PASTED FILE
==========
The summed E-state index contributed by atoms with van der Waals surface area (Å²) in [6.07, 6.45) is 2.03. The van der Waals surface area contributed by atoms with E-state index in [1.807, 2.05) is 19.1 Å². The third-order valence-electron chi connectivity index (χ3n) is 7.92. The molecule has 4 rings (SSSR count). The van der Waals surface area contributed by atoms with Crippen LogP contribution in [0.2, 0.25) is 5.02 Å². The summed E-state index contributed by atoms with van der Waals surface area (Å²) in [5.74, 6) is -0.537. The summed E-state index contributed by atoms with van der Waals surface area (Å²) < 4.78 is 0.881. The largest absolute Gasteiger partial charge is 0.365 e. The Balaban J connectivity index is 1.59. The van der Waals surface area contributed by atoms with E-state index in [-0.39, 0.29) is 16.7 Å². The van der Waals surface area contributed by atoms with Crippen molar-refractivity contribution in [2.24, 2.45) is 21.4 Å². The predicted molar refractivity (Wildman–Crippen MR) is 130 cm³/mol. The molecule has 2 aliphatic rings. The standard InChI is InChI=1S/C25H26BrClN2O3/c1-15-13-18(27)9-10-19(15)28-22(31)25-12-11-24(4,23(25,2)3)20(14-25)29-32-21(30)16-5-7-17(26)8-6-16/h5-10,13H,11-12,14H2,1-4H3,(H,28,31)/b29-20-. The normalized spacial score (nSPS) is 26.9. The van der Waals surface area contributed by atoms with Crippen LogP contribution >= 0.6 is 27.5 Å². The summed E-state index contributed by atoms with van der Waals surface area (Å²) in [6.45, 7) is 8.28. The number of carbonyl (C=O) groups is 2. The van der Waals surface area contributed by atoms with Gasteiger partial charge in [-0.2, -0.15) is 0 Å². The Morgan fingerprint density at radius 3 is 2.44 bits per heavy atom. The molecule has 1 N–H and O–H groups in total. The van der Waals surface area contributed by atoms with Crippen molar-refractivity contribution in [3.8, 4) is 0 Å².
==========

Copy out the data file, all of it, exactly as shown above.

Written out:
The summed E-state index contributed by atoms with van der Waals surface area (Å²) in [6.07, 6.45) is 2.03. The van der Waals surface area contributed by atoms with E-state index in [1.807, 2.05) is 19.1 Å². The third-order valence-electron chi connectivity index (χ3n) is 7.92. The molecule has 4 rings (SSSR count). The van der Waals surface area contributed by atoms with Crippen LogP contribution in [0.2, 0.25) is 5.02 Å². The summed E-state index contributed by atoms with van der Waals surface area (Å²) in [5.74, 6) is -0.537. The summed E-state index contributed by atoms with van der Waals surface area (Å²) < 4.78 is 0.881. The largest absolute Gasteiger partial charge is 0.365 e. The Balaban J connectivity index is 1.59. The van der Waals surface area contributed by atoms with E-state index in [-0.39, 0.29) is 16.7 Å². The van der Waals surface area contributed by atoms with Crippen molar-refractivity contribution in [2.24, 2.45) is 21.4 Å². The predicted molar refractivity (Wildman–Crippen MR) is 130 cm³/mol. The molecule has 2 aliphatic rings. The standard InChI is InChI=1S/C25H26BrClN2O3/c1-15-13-18(27)9-10-19(15)28-22(31)25-12-11-24(4,23(25,2)3)20(14-25)29-32-21(30)16-5-7-17(26)8-6-16/h5-10,13H,11-12,14H2,1-4H3,(H,28,31)/b29-20-. The normalized spacial score (nSPS) is 26.9. The van der Waals surface area contributed by atoms with Crippen LogP contribution >= 0.6 is 27.5 Å². The summed E-state index contributed by atoms with van der Waals surface area (Å²) in [6.45, 7) is 8.28. The number of carbonyl (C=O) groups is 2. The van der Waals surface area contributed by atoms with Gasteiger partial charge in [-0.2, -0.15) is 0 Å². The Morgan fingerprint density at radius 3 is 2.44 bits per heavy atom. The molecule has 1 N–H and O–H groups in total. The van der Waals surface area contributed by atoms with Crippen molar-refractivity contribution in [3.8, 4) is 0 Å².